The monster-gang matchups are a little odd sometimes too, like you’re being attacked by a fox, a chicken and a bag of grain – you sit there thinking, “I know I shouldn’t be worrying about this kind of thing but, honestly, I don’t think you three should be collaborating here.”

I’ve got to say, though, that the more grindy and tedious it’s gotten, the more I wonder about the entire non-player video game world I’m walking around in. How does this economy sustain itself? Where does the food come from? If it’s way too dangerous to step outside of this oddly-undefended town, why is there still an inn here?

Now, I’m totally willing to suspend my disbelief for this. Magic, sure. Monsters, dragons castles, dungeons, that’s the name of this game; bring ‘em on. Seafaring tall ships that can fold up the sails and roll out helicopter blades and fly around instead, why not? Mongrel animals that always seem to have a few hundred in gold on them? Well, that last one is one of the more idiotic conventions of the genre, but what the hell, I’m in. At least I don’t have to break all the pottery in the world to scrounge a few bucks in this one.

But with these ostensibly random encounters happening all the damn time, I keep thinking to myself: listen, monsters; don’t you guys talk to each other? Is there no off-camera communication here?

Every time one of you guys steps up my crew you get struck by lighting, set on fire, frozen and carved into dog food. Some of the time you even get your pocket picked or smacked with a book on your way through the meat grinder. Don’t you guys ever get together and say “you know, I don’t know about you but I thought Grog, Zerk and Warg were a couple of tough kobolds, strong, mean, good fighters and so on, and these guys we’re about to jump just chewed them up, spit them out and pissed on the leftovers. Maybe we should think about, you know, waiting for easier pickings to wander past? Maybe a deer or one of the townspeople or something? I’m just sayin'”.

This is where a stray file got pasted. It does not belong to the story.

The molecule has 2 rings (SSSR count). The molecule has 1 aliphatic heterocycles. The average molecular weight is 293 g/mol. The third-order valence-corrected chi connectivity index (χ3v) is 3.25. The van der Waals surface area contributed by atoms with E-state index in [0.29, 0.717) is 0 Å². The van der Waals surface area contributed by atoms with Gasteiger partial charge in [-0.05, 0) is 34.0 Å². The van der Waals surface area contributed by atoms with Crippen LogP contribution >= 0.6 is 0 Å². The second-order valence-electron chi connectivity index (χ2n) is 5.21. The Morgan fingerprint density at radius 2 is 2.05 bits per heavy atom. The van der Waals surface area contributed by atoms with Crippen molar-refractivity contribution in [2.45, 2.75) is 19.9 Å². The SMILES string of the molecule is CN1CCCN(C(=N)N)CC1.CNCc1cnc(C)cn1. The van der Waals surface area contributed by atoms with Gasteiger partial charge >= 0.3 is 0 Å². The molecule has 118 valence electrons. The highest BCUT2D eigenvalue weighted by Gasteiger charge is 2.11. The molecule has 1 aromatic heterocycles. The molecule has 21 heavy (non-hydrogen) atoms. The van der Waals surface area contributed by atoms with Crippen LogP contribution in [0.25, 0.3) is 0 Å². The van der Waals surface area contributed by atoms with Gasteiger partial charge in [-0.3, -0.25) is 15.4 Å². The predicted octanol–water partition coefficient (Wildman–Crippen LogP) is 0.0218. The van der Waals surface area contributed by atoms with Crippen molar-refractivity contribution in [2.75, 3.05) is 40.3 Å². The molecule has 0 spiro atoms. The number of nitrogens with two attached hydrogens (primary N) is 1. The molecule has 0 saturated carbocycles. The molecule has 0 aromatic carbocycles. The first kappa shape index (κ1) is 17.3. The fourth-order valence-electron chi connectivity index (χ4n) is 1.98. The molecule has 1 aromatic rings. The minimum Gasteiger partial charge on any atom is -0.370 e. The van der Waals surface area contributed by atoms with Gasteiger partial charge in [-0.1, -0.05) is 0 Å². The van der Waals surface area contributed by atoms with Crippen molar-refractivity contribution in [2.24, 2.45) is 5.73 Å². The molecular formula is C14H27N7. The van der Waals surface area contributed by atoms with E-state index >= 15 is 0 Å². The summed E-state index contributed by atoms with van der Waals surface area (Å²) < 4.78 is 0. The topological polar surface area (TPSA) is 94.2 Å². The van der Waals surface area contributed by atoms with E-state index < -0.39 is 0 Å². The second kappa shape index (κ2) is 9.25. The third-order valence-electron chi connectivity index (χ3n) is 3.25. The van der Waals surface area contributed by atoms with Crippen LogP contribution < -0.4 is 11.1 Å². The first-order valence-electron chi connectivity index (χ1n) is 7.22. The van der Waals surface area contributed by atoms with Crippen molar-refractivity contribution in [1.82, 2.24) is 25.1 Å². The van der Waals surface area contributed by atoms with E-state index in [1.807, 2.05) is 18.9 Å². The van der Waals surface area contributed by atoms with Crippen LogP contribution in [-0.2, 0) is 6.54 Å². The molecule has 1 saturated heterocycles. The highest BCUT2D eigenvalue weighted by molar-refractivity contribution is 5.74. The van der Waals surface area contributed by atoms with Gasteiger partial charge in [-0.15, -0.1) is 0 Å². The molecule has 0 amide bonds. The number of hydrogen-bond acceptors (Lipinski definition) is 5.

A few days ago I asked you, world, to provide me with novel musical stimulus; I regret not providing you with more feedback at the time, so let me take this moment to tell you about some music. One album in particular, by the now-defunct Big Wreck. The album is called “In Loving Memory Of…”.

Let me say this as clearly as I can: this is the best rock album you’ve never heard of, and the fact that it didn’t sell a billion copies is evidence of a crime.

If you like (or, even, know about) the Afghan Whigs “Gentlemen” or “1965”, this album is a must-have, a set of great, great songs looking back over the detritus of a failed relationship. In a just world, “Blown Wide Open”, “Overemphasizing” or one of a half-dozen other tracks on this album would be enough to carry a career all on their own, and there’s no filler here at all.

Now you know!

How’s this for shifting gears:

200 ml soya oil
100 ml malt vinegar
2 tbsp sesame oil
2 tbsp rice vinegar
2 tbsp balsamic vinegar
1 tbsp soy sauce

Mix, serve.

It turns out that this makes a very pleasant salad dressing, aromatic and flavorful. It’s got a smooth, unobtrusive taste, though, not smothering the actual taste of the vegetables, which has been my experience with salad dressings up to this point.

Thank you for your understanding during this culinary digression, the demented savagery you’ve come to expect will return forthwith.